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Kearney banks on character and a faster start to tip Leeside scales


Daniel Kearney. Picture credit: Brendan Moran / SPORTSFILE

Daniel Kearney. Picture credit: Brendan Moran / SPORTSFILE

Daniel Kearney. Picture credit: Brendan Moran / SPORTSFILE

DANIEL KEARNEY made his SHC debut two years ago, a second half sub on a team narrowly beaten by Tipperary in a Munster semi-final. But it's another meeting with the Premier - this year's Allianz League quarter-final - that stands out in his mind as the moment Cork finally rinsed last year's All-Ireland 
hangover from their system.

The Rebels actually lost that NHL shootout by 3-25 to 4-19. Given their calamitous start, leaking an unanswered 2-4 inside eight minutes, a one-goal defeat almost qualified as a moral victory.

Kearney senses that performance was a watershed, coming after a meandering Division 1B campaign that - perversely - saw Cork promoted.

"I don't think there was one game where we were happy with our performance," he concedes. "That could have been just a bit of a hangover from the All-Ireland. We never really got going at all.

"We brought that into the game against Tipperary when, the first ten minutes, they blew us out of the water. We weren't tuned in at all."

Then, seamlessly tuning into their All-Ireland semi-final rematch with Tipp, the Sarsfields man warns: "If we're not at the top of our game, the same thing could happen Sunday. We're very aware of that and how important it is to start well."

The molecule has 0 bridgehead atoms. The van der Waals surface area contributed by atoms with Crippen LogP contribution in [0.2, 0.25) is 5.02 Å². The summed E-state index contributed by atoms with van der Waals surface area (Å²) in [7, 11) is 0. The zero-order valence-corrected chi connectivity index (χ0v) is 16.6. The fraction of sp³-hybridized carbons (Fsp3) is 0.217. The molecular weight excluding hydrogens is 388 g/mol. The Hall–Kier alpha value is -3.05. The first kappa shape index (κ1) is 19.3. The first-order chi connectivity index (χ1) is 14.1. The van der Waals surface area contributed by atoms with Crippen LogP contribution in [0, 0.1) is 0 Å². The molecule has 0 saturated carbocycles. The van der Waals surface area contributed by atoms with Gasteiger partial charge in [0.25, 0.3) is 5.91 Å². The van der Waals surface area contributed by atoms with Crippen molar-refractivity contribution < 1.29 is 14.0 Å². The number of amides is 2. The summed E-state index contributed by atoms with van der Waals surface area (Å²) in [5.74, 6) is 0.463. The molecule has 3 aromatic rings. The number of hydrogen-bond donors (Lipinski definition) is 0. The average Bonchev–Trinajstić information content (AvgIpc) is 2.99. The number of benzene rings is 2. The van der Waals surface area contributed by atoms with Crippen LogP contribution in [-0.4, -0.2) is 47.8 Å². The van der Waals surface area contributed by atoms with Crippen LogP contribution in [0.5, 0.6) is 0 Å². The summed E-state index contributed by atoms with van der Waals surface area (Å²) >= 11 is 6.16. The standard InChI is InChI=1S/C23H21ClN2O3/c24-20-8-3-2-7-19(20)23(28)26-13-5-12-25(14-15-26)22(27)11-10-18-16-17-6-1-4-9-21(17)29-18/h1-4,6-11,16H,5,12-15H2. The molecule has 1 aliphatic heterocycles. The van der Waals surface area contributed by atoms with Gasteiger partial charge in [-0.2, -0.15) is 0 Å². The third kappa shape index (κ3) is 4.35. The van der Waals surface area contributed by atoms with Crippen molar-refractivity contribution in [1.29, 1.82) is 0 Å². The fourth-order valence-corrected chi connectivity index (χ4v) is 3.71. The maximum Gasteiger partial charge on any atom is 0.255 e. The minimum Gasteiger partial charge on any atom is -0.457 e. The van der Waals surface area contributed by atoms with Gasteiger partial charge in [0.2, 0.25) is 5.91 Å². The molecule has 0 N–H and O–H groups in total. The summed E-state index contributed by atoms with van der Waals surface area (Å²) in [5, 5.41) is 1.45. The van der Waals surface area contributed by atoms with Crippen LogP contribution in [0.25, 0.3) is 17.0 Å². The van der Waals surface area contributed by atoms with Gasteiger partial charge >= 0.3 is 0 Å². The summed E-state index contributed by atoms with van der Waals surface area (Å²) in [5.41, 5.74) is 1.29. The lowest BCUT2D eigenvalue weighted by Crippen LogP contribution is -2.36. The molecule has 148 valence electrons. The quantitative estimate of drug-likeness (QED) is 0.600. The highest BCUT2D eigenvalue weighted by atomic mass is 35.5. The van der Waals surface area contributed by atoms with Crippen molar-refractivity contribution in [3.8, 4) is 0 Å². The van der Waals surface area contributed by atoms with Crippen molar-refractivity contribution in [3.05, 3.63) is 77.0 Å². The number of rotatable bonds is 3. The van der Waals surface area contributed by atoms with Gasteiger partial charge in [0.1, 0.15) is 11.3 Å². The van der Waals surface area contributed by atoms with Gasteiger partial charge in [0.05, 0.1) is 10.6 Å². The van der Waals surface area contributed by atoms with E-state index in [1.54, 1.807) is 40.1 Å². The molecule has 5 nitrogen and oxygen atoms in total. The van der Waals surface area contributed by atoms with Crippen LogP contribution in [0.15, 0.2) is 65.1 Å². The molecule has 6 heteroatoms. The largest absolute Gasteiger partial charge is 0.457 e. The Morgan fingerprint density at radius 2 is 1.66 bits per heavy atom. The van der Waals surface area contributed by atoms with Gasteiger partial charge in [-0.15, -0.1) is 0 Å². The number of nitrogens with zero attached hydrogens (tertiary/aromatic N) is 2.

Back to last spring. Kearney qualifies it all by stressing the difference in league hurling, how slower conditions "nearly suit the bigger, physical teams"; and also how Cork were playing training ground catch-up after their team holiday in January.

But while "never really too worried" about the league, he admits it was difficult to stop harking back to the previous September, when Cork were seconds away from lifting Liam MacCarthy on day one, then lost it for good on day two.

"When you're not playing to your potential, it affects confidence. It's tougher in training. You just have to battle through those days where you're after playing poorly," he says.

"We got a bit of confidence from the Tipperary (league game) in the way we came back into it, and could have nicked it ... we went down ten points and a lot of people thought that was curtains. If it was another team, it could have been 20 or 30. We showed good character there.

"If you looked back to last year against Clare when we were out of the game and came back into it ... that character, you can't really teach that."

Kearney was already 22 when Jimmy Barry-Murphy's return to the Cork hotseat coincided with his belated graduation to the senior grade. His first summer was very much a learning curve - his one start, an All-Ireland quarter-final against Waterford, ended at half-time, and he had to wait until the 68th minute for his semi-final bow against Galway.


But last summer's run to the final, and ensuing two-game epic with Clare, marked his real coming on the big stage. "I definitely owe Jimmy for picking me the first time. I don't think too many managers would have had faith in me," admits the 5'9" Sars man.

"He went a bit against the grain with his thinking because, at the time, a lot of players were big and physical and everybody was saying that was the type of player you needed in midfield. Jimmy had his own ideas and thankfully I fitted into them."

This summer he has helped Cork to a first Munster crown since 2006. Now another All-Ireland final potentially beckons.

"We had a good year last year without winning anything," he notes.

"We're still young and on any given day we'd be confident that we could beat any team. Last year gave us a lot of confidence."